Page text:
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Re: [TopHive] honey harvest

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  • girl mark
    I think it s important to be able to inspect the brood nest, especially closer to winter when diseases start showing up. If you leave them alone or if for some
    Message 1 of 2 , Aug 13, 2006
      I think it's important to be able to inspect the brood nest, especially
      closer to winter when diseases start showing up. If you leave them alone
      or if for some reason you can't check the hive often enough, it'll
      increase the amount of crosscomb/attachments/messes that they make- it's
      one of the disadvantages of TBH that you really do need to be able to
      get into the hive 'often enough' (I admit I"m not always the best at
      making the time to do this regular maintenance I'm preaching about).
      Once you've corrected side (or floor) attachments, they usually don't
      re-build them for a while, so more frequent maintenance makes
      'maintenance in general' easier.

      Crosscomb is sometimes genetic, I"ve heard- are your three hives from
      the same genetics?

      You can always feed the bees later if you end up losing a lot of honey
      comb when you try and do the maintenance and worry that you're not
      leaving them enough honey. Some people in organic beekeeping recommend
      feeding honey rather than sugar water (though some point out that nectar
      is thinner than honey and watery syrup might be easier for them to take
      in), so you could just give them their own honey back if you
      accidentally harvest it and didn't intend to.



      Carolyn Chaney wrote:

      > Hi everyone,
      >
      > I have three thriving TB hives now, and it is indeed three times as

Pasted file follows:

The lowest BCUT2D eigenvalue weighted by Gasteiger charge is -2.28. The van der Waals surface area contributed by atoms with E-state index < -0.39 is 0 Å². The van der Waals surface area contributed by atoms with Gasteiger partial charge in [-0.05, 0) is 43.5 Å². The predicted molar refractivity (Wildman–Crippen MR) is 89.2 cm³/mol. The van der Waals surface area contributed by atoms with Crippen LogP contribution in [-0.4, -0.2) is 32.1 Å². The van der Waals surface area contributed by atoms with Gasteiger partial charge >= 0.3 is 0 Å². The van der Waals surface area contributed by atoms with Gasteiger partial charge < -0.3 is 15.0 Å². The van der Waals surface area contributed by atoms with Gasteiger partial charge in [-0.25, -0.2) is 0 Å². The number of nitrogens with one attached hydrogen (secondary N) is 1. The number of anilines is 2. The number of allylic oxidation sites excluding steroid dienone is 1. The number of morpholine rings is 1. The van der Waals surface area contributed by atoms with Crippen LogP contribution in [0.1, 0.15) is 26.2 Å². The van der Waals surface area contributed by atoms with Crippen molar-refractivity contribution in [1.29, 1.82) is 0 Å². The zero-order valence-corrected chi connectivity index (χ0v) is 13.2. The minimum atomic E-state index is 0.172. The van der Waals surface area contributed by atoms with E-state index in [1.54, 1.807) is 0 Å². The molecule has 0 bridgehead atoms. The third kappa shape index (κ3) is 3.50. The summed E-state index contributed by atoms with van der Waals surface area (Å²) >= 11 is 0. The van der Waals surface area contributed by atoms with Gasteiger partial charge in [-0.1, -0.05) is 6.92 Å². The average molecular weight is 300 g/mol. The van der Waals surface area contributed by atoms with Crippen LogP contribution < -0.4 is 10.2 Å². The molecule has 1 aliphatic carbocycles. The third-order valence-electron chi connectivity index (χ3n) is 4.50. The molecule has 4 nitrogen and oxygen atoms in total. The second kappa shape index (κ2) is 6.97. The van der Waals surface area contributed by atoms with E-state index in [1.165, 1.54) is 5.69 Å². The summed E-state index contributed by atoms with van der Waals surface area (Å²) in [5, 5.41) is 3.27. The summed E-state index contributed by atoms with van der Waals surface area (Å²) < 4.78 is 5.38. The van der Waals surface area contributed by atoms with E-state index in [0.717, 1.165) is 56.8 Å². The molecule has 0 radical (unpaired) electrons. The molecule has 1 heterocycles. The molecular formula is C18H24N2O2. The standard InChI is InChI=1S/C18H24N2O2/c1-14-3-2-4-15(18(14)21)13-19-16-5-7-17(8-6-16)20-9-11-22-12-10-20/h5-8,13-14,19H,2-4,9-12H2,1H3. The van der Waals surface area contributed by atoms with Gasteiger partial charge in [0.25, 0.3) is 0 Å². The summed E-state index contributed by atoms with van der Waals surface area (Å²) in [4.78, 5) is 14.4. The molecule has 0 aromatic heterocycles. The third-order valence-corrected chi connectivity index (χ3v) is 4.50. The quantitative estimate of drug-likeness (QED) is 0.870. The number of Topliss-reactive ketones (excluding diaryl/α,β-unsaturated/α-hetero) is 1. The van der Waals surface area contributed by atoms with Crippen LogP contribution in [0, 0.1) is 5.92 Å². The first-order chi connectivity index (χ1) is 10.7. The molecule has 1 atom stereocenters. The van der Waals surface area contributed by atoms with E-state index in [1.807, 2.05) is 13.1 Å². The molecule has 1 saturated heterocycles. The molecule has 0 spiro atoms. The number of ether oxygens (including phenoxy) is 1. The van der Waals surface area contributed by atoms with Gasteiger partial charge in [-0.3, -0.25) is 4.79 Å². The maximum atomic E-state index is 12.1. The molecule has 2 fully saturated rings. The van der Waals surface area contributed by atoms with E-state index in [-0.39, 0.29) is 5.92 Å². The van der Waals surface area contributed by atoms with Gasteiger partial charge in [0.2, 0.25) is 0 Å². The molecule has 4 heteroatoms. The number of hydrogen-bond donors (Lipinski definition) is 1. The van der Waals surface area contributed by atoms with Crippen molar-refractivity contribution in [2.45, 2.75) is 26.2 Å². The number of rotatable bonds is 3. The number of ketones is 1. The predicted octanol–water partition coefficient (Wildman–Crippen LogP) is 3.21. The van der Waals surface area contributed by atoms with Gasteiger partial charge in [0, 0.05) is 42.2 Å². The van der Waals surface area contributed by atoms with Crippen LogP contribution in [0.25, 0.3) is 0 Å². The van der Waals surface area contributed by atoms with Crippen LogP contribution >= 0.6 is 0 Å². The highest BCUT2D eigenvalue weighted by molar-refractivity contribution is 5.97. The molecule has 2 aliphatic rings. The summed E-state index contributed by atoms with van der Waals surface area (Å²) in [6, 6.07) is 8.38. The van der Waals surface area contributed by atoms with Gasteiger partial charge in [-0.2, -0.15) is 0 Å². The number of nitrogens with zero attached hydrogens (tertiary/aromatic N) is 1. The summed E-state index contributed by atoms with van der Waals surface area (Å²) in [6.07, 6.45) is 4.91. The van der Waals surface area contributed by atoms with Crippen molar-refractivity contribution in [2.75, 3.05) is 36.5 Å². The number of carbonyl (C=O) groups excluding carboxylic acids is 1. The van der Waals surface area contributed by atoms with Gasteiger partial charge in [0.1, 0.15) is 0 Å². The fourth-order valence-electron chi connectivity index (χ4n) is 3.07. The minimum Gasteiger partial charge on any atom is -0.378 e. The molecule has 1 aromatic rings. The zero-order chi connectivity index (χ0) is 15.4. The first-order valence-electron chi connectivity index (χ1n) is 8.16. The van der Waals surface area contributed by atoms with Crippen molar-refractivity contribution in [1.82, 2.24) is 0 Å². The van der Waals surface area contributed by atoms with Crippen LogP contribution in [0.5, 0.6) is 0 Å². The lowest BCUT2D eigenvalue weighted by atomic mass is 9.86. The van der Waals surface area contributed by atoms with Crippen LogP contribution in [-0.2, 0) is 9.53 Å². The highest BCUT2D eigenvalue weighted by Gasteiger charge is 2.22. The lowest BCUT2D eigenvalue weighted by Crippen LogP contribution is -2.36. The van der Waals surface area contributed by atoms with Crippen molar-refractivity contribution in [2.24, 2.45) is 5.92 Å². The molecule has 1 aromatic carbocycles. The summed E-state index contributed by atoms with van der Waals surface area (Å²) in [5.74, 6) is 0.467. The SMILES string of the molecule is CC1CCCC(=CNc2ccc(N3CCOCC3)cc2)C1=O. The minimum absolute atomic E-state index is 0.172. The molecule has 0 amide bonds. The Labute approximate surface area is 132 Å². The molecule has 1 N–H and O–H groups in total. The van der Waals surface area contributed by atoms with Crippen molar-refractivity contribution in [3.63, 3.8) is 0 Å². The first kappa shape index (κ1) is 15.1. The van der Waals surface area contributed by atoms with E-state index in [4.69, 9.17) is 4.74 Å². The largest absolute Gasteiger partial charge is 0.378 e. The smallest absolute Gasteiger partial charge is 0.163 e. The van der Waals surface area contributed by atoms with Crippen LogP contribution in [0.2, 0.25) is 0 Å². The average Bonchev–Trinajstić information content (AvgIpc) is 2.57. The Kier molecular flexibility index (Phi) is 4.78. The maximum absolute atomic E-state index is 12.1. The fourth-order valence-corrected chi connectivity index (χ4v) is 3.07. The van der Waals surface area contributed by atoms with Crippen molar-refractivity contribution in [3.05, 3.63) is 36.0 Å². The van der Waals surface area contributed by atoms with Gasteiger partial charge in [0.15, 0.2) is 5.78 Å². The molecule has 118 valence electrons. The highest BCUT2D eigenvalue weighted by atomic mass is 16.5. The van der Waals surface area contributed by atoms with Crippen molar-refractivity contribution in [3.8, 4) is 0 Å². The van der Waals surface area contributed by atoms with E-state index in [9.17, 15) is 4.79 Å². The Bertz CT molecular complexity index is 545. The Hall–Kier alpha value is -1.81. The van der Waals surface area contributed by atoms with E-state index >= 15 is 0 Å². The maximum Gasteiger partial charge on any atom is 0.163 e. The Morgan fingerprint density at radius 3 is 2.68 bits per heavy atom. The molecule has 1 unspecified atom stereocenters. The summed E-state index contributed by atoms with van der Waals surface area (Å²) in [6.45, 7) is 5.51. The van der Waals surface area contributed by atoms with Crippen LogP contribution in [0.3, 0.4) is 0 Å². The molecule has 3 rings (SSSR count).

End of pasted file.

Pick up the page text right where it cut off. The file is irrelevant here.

> much work! Every time I've gone into the hives this season, I've
      > found cross comb and comb built between two bars and even comb stuck
      > down on the floor, so that going in means making a mess. As a
      > result, in this late summer I've harvested a few combs at the back of
      > the hives, cleaned up the mess in back, and left the rest alone...I
      > worry about what might be going on further forward, but I worry more
      > that if I break up too much honey comb, I'll not leave enough for the
      > bees for winter. What do y'all think? Is it better to leave the
      > brood and forward honey combs alone? Or am I asking for more trouble
      > in the spring? I'm starting to wish for Langs, so I need a pep talk.
      >
      > I must say, that all three hives have produced lots of honey this
      > year, even the two new ones. Last year I didn't get any, but this
      > year I 've had honey to give away and enough to see me through the
      > winter. Yum!
      >
      > Carolyn Chaney
      > cchaney@... <mailto:cchaney%40sfsu.edu>
      >
      > > "Tell me, what is it you plan to do with your one wild and precious
      > > life?"
      > > --Mary Oliver
      > >
      >
      > [Non-text portions of this message have been removed]
      >
      >
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